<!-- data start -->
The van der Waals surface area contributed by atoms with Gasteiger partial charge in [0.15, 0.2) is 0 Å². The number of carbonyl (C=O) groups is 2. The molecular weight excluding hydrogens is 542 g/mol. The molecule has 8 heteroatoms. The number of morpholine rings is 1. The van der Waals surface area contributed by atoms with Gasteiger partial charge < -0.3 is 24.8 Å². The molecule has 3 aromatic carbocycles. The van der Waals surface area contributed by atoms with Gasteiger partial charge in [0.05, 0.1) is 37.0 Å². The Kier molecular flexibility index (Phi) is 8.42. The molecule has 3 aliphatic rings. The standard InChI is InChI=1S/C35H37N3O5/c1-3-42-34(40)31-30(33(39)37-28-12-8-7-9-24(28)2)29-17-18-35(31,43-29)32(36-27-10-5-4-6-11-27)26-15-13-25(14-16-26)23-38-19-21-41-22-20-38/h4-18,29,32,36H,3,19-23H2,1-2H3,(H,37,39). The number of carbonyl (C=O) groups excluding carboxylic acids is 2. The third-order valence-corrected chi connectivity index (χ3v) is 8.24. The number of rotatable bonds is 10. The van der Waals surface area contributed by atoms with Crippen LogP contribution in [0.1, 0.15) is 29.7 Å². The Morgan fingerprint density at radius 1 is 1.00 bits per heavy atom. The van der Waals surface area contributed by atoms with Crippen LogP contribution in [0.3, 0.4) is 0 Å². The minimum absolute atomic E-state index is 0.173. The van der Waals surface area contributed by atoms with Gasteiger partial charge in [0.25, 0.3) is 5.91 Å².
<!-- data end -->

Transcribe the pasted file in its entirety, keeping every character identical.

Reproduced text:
The van der Waals surface area contributed by atoms with Gasteiger partial charge in [0.15, 0.2) is 0 Å². The number of carbonyl (C=O) groups is 2. The molecular weight excluding hydrogens is 542 g/mol. The molecule has 8 heteroatoms. The number of morpholine rings is 1. The van der Waals surface area contributed by atoms with Gasteiger partial charge < -0.3 is 24.8 Å². The molecule has 3 aromatic carbocycles. The van der Waals surface area contributed by atoms with Gasteiger partial charge in [0.05, 0.1) is 37.0 Å². The Kier molecular flexibility index (Phi) is 8.42. The molecule has 3 aliphatic rings. The standard InChI is InChI=1S/C35H37N3O5/c1-3-42-34(40)31-30(33(39)37-28-12-8-7-9-24(28)2)29-17-18-35(31,43-29)32(36-27-10-5-4-6-11-27)26-15-13-25(14-16-26)23-38-19-21-41-22-20-38/h4-18,29,32,36H,3,19-23H2,1-2H3,(H,37,39). The number of carbonyl (C=O) groups excluding carboxylic acids is 2. The third-order valence-corrected chi connectivity index (χ3v) is 8.24. The number of rotatable bonds is 10. The van der Waals surface area contributed by atoms with Crippen LogP contribution in [0.1, 0.15) is 29.7 Å². The Morgan fingerprint density at radius 1 is 1.00 bits per heavy atom. The van der Waals surface area contributed by atoms with Crippen LogP contribution in [0.3, 0.4) is 0 Å². The minimum absolute atomic E-state index is 0.173. The van der Waals surface area contributed by atoms with Gasteiger partial charge in [0.25, 0.3) is 5.91 Å².